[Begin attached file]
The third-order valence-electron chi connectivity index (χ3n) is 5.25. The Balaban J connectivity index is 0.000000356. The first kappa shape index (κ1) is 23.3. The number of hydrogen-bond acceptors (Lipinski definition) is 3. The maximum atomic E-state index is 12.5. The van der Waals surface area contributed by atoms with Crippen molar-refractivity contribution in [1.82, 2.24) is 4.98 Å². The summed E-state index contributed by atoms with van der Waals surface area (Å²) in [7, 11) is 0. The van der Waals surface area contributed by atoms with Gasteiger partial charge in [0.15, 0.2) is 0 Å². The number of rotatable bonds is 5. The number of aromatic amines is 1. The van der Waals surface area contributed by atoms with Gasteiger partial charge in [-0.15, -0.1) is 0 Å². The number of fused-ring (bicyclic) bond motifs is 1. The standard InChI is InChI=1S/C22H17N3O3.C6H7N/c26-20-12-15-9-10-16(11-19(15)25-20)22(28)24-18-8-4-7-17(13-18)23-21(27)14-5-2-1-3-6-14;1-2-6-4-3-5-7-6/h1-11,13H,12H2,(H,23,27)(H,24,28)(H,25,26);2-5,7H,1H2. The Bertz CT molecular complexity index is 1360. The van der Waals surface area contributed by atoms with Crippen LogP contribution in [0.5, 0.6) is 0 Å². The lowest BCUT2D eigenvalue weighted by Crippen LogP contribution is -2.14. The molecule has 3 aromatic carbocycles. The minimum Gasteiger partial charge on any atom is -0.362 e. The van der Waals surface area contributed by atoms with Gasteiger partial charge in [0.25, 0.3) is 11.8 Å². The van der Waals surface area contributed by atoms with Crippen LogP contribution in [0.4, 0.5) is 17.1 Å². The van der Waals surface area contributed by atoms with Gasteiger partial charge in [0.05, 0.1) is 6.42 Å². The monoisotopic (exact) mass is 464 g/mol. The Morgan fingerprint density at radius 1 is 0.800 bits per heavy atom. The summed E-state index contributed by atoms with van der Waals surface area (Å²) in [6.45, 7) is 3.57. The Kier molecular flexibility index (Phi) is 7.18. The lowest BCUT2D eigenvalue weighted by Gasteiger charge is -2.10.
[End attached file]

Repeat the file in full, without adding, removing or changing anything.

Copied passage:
The third-order valence-electron chi connectivity index (χ3n) is 5.25. The Balaban J connectivity index is 0.000000356. The first kappa shape index (κ1) is 23.3. The number of hydrogen-bond acceptors (Lipinski definition) is 3. The maximum atomic E-state index is 12.5. The van der Waals surface area contributed by atoms with Crippen molar-refractivity contribution in [1.82, 2.24) is 4.98 Å². The summed E-state index contributed by atoms with van der Waals surface area (Å²) in [7, 11) is 0. The van der Waals surface area contributed by atoms with Gasteiger partial charge in [0.15, 0.2) is 0 Å². The number of rotatable bonds is 5. The number of aromatic amines is 1. The van der Waals surface area contributed by atoms with Gasteiger partial charge in [-0.15, -0.1) is 0 Å². The number of fused-ring (bicyclic) bond motifs is 1. The standard InChI is InChI=1S/C22H17N3O3.C6H7N/c26-20-12-15-9-10-16(11-19(15)25-20)22(28)24-18-8-4-7-17(13-18)23-21(27)14-5-2-1-3-6-14;1-2-6-4-3-5-7-6/h1-11,13H,12H2,(H,23,27)(H,24,28)(H,25,26);2-5,7H,1H2. The Bertz CT molecular complexity index is 1360. The van der Waals surface area contributed by atoms with Crippen LogP contribution in [0.5, 0.6) is 0 Å². The lowest BCUT2D eigenvalue weighted by Crippen LogP contribution is -2.14. The molecule has 3 aromatic carbocycles. The minimum Gasteiger partial charge on any atom is -0.362 e. The van der Waals surface area contributed by atoms with Gasteiger partial charge in [0.25, 0.3) is 11.8 Å². The van der Waals surface area contributed by atoms with Crippen LogP contribution in [0.4, 0.5) is 17.1 Å². The van der Waals surface area contributed by atoms with Gasteiger partial charge in [0.05, 0.1) is 6.42 Å². The monoisotopic (exact) mass is 464 g/mol. The Morgan fingerprint density at radius 1 is 0.800 bits per heavy atom. The summed E-state index contributed by atoms with van der Waals surface area (Å²) in [6.45, 7) is 3.57. The Kier molecular flexibility index (Phi) is 7.18. The lowest BCUT2D eigenvalue weighted by Gasteiger charge is -2.10.